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Isocrates, Speeches (ed. George Norlin) 54 0 Browse Search
Isocrates, Speeches (ed. George Norlin) 52 0 Browse Search
Euripides, Iphigenia in Tauris (ed. Robert Potter) 48 0 Browse Search
Euripides, Helen (ed. E. P. Coleridge) 46 0 Browse Search
Euripides, The Trojan Women (ed. E. P. Coleridge) 46 0 Browse Search
Aeschines, Speeches 40 0 Browse Search
Euripides, Orestes (ed. E. P. Coleridge) 40 0 Browse Search
Richard Hakluyt, The Principal Navigations, Voyages, Traffiques, and Discoveries of the English Nation 40 0 Browse Search
Lysias, Speeches 34 0 Browse Search
Aeschines, Speeches 34 0 Browse Search
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Browsing named entities in Isocrates, Speeches (ed. George Norlin). You can also browse the collection for Greece (Greece) or search for Greece (Greece) in all documents.

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Isocrates, Panegyricus (ed. George Norlin), section 65 (search)
and on behalf of the sons of Heracles they conquered the Argives and the rest of the Peloponnesians in battle, and delivered the founders and leaders of Lacedaemon out of all danger from Eurystheus. Therefore, as to what state was the first power in Hellas, I do not see how anyone could produce more convincing evidence.
Isocrates, Panegyricus (ed. George Norlin), section 68 (search)
Now, while the most celebrated of our wars was the one against the Persians, yet certainly our deeds of old offer evidence no less strong for those who dispute over ancestral rights. For while Hellas was still insignificant, our territory was invaded by the Thracians, led by Eumolpus, son of Poseidon, and by the Scythians, led by the Amazons,For these legendary wars against the Scythians, Amazons, and Thracians see Grote, Hist. i. pp. 201 ff. These stood out in the Athenian mind as their fir Isoc. 7.75; Isoc. 12.193; Lys. 2.4 ff.; Plat. Menex. 239b; Xen. Mem. 3.5.9. the daughters of Ares—not at the same time, but during the period when both races were trying to extend their dominion over Europe; for though they hated the whole Hellenic race, they raised complaintsThese complaints are stated in Isoc. 12.193. against us in particular, thinking that in this way they would wage war against one state only, but would at the same time impose their power on all the states of Hellas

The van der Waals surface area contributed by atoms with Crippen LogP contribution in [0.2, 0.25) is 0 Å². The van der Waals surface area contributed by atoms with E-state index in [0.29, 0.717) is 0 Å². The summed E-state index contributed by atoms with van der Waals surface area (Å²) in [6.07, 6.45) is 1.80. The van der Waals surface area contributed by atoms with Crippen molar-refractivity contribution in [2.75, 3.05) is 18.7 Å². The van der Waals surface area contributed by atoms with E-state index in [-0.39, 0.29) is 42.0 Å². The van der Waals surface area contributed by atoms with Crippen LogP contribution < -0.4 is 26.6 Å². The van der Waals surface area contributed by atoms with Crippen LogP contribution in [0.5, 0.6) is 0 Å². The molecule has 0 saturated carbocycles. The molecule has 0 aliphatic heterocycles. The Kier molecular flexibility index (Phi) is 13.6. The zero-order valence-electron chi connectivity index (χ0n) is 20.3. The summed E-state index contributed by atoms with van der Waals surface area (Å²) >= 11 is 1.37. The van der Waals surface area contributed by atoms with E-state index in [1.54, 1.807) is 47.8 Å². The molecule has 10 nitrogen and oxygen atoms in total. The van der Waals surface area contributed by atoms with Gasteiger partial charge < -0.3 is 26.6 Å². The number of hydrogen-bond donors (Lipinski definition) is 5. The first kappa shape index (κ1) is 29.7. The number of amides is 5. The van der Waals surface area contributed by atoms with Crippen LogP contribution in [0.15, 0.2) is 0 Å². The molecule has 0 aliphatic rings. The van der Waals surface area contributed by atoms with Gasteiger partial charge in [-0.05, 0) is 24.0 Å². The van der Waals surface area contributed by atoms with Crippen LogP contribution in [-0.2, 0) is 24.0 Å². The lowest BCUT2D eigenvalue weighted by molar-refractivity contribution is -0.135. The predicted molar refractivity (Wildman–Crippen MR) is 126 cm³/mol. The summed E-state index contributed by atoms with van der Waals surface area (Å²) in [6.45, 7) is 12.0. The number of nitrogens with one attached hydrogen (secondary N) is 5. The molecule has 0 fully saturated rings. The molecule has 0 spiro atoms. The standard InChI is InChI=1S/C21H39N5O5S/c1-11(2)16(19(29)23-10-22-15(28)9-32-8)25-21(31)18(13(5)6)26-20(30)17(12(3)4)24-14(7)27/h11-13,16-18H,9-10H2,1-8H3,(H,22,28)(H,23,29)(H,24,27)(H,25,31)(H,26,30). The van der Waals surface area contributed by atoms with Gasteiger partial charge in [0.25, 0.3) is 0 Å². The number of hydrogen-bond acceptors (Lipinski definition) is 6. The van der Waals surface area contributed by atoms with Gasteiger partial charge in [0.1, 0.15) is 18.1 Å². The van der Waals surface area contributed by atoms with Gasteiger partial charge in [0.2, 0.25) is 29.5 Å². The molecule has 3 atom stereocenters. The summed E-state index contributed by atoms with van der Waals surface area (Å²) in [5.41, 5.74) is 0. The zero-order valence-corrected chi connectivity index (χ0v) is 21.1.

Isocrates, Panegyricus (ed. George Norlin), section 75 (search)
Dion. Hal. Isoc. 5, gives a digest of 75-81 and remarks with unction that no one can read it without being stirred to patriotism and devoted citizenship. However, later (14) he quotes extensively from the same division of the speech to illustrate the author's excessive artifices of style. Now the men who are responsible for our greatest blessings and deserve our highest praise are, I conceive, those who risked their bodies in defense of Hellas; and yet we cannot in justice fail to recall also those who lived before this war and were the ruling power in each of the two states; for they it was who, in good time, trained the coming generation and turned the masses of the people toward virtue, and made of them stern foemen of the barbaria
Isocrates, Panegyricus (ed. George Norlin), section 81 (search)
keeping their word more faithfully than men now keep their oaths, and thinking it right to abide by their covenants as by the decrees of necessity; they exulted less in the exercise of power than they gloried in living with self-control, thinking it their duty to feel toward the weaker as they expected the stronger to feel toward themselves; and, while they regarded their home cities as their several places of abode, yet they considered Hellas to be their common fatherland.
Isocrates, Panegyricus (ed. George Norlin), section 83 (search)